|Simulating the Holocene climate evolution at northern high latitudes using a coupled atmosphere-sea ice-ocean-vegetation model|
|Renssen, H.; Goosse, H.; Fichefet, T.; Brovkin, V.; Driesschaert, E.; Wolk, F. (2005). Simulating the Holocene climate evolution at northern high latitudes using a coupled atmosphere-sea ice-ocean-vegetation model. Climate Dynamics 24(1): 23-43. dx.doi.org/10.1007/s00382-004-0485-y|
|In: Climate Dynamics. Springer-Verlag: Berlin. ISSN 0930-7575, more|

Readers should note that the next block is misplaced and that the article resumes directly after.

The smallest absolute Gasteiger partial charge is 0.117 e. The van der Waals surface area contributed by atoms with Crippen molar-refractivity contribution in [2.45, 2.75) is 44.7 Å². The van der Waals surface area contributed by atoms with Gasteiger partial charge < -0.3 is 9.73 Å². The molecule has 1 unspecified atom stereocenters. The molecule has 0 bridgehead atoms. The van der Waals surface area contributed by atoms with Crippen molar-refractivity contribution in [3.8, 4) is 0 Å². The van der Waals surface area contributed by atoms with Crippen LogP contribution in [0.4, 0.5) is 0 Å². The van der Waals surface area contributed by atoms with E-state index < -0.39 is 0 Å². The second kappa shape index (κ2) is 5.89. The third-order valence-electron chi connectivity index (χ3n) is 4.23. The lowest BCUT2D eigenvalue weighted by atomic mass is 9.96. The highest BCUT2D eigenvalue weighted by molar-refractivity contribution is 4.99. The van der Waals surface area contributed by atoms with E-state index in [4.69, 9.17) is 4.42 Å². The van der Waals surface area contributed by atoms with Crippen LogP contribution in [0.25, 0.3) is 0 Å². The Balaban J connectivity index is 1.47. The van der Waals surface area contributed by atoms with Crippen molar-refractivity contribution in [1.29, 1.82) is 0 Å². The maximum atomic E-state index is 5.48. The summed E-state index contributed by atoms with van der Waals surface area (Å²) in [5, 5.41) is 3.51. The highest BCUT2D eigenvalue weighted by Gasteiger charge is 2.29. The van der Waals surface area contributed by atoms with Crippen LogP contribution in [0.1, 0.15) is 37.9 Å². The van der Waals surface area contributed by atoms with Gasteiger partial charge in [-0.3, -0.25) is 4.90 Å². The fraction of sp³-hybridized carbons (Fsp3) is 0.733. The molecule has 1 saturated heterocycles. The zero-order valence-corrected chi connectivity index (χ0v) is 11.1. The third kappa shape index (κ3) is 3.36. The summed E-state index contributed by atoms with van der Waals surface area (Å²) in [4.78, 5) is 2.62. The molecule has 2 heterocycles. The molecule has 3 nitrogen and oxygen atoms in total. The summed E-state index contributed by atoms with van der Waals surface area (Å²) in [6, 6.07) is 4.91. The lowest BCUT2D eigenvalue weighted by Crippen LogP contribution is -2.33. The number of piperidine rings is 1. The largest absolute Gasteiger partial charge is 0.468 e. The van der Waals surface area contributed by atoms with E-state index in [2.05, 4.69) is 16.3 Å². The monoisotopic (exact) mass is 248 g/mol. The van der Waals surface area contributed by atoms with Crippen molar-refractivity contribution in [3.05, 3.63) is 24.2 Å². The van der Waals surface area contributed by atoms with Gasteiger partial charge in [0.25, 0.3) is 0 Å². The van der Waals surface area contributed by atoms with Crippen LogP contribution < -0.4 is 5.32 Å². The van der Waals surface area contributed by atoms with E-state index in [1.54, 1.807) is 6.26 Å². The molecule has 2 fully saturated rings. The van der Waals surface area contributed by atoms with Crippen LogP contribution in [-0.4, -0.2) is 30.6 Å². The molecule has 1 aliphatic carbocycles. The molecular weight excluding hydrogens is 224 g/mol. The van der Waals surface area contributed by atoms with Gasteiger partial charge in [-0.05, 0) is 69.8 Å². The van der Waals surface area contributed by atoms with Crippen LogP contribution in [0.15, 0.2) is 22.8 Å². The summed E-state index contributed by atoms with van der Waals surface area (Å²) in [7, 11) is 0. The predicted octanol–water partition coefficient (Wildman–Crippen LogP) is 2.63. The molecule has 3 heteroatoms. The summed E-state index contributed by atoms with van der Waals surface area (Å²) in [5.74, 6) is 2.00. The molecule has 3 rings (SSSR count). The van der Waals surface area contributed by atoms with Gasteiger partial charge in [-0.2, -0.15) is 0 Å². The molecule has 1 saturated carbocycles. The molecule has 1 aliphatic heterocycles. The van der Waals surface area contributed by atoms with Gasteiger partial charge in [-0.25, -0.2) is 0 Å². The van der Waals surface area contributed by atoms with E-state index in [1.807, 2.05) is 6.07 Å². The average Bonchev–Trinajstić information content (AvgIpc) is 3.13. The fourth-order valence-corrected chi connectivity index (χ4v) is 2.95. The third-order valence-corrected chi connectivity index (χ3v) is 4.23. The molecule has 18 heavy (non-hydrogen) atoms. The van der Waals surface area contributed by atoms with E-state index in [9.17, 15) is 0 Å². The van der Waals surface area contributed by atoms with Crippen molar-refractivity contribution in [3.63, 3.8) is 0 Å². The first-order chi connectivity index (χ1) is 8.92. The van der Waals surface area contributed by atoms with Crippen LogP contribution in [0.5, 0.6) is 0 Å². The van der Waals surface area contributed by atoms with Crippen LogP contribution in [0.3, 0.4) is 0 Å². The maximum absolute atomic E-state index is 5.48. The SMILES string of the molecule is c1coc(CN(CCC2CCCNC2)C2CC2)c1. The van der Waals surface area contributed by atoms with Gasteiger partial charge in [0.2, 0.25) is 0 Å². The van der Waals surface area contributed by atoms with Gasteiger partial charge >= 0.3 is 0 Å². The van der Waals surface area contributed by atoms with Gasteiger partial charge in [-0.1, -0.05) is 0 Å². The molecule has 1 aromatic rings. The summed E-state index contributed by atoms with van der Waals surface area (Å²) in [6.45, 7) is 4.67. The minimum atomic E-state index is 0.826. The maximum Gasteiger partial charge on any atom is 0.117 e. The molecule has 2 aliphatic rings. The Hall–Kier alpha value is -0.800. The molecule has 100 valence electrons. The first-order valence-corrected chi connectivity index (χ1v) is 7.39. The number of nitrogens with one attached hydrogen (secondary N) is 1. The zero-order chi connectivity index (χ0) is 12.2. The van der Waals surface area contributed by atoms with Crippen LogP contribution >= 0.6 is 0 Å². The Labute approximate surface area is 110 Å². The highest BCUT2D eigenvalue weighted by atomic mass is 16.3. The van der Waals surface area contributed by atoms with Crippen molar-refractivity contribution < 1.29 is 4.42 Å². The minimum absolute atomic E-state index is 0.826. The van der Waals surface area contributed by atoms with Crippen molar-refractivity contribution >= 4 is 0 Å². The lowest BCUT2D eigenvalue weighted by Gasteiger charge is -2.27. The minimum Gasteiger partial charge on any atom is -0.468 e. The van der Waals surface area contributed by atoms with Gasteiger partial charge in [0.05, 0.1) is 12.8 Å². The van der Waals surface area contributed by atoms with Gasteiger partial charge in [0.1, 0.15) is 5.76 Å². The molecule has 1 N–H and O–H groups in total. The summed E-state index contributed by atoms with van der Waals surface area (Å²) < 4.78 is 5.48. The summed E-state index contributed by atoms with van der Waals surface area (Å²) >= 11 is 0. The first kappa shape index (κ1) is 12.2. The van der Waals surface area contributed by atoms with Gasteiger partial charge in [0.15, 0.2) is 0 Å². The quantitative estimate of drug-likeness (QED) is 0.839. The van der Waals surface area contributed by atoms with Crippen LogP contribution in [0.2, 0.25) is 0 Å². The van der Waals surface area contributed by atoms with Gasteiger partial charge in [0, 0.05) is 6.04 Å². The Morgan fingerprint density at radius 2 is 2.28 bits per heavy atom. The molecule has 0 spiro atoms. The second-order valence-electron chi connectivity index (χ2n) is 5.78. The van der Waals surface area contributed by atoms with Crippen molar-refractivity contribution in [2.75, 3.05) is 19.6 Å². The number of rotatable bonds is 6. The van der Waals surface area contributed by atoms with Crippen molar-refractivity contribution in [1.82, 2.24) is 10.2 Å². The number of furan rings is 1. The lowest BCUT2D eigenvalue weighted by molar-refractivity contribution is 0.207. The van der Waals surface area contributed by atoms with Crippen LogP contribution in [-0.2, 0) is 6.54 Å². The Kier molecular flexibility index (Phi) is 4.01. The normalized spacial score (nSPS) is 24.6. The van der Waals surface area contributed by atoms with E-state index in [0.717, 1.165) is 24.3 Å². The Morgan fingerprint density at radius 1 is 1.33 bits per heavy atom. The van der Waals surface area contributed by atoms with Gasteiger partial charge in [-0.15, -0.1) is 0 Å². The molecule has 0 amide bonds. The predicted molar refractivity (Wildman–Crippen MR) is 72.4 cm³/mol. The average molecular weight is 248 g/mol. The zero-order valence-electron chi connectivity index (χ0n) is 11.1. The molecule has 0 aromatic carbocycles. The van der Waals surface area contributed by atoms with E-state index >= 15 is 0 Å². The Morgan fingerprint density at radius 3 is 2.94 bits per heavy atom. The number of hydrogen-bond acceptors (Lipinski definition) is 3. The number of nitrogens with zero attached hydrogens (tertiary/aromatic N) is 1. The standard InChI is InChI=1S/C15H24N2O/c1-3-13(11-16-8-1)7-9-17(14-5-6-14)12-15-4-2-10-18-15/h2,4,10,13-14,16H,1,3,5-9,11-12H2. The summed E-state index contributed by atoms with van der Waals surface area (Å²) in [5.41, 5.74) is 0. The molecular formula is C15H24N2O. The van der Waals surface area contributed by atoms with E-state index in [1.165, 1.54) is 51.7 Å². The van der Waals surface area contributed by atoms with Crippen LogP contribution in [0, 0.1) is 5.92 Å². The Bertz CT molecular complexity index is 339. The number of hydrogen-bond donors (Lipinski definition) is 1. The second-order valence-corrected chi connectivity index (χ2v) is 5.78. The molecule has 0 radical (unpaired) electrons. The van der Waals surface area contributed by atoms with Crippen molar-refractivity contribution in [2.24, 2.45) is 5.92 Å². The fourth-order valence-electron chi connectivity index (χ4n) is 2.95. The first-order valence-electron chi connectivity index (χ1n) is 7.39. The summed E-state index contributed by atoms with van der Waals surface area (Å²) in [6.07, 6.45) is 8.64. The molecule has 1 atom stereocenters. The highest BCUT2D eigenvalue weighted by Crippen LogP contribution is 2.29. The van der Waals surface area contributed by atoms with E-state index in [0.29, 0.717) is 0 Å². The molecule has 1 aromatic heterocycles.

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The response of the climate at high northern latitudes to slowly changing external forcings was studied in a 9,000-year long simulation with the coupled atmosphere-sea ice-ocean-vegetation model ECBilt-CLIO-VECODE. Only long-term changes in insolation and atmospheric CO2 and CH4 content were prescribed. The experiment reveals an early optimum (9–8 kyr BP) in most regions, followed by a 1–3°C decrease in mean annual temperatures, a reduction in summer precipitation and an expansion of sea-ice cover. These results are in general agreement with proxy data. Over the continents, the timing of the largest temperature response in summer coincides with the maximum insolation difference, while over the oceans, the maximum response is delayed by a few months due to the thermal inertia of the oceans, placing the strongest cooling in the winter half year. Sea ice is involved in two positive feedbacks (ice-albedo and sea-ice insulation) that lead regionally to an amplification of the thermal response in our model (7°C cooling in Canadian Arctic). In some areas, the tundra-taiga feedback results in intensified cooling during summer, most notably in northern North America. The simulated sea-ice expansion leads in the Nordic Seas to less deep convection and local weakening of the overturning circulation, producing a maximum winter temperature reduction of 7°C. The enhanced interaction between sea ice and deep convection is accompanied by increasing interannual variability, including two marked decadal-scale cooling events. Deep convection intensifies in the Labrador Sea, keeping the overall strength of the thermohaline circulation stable throughout the experiment.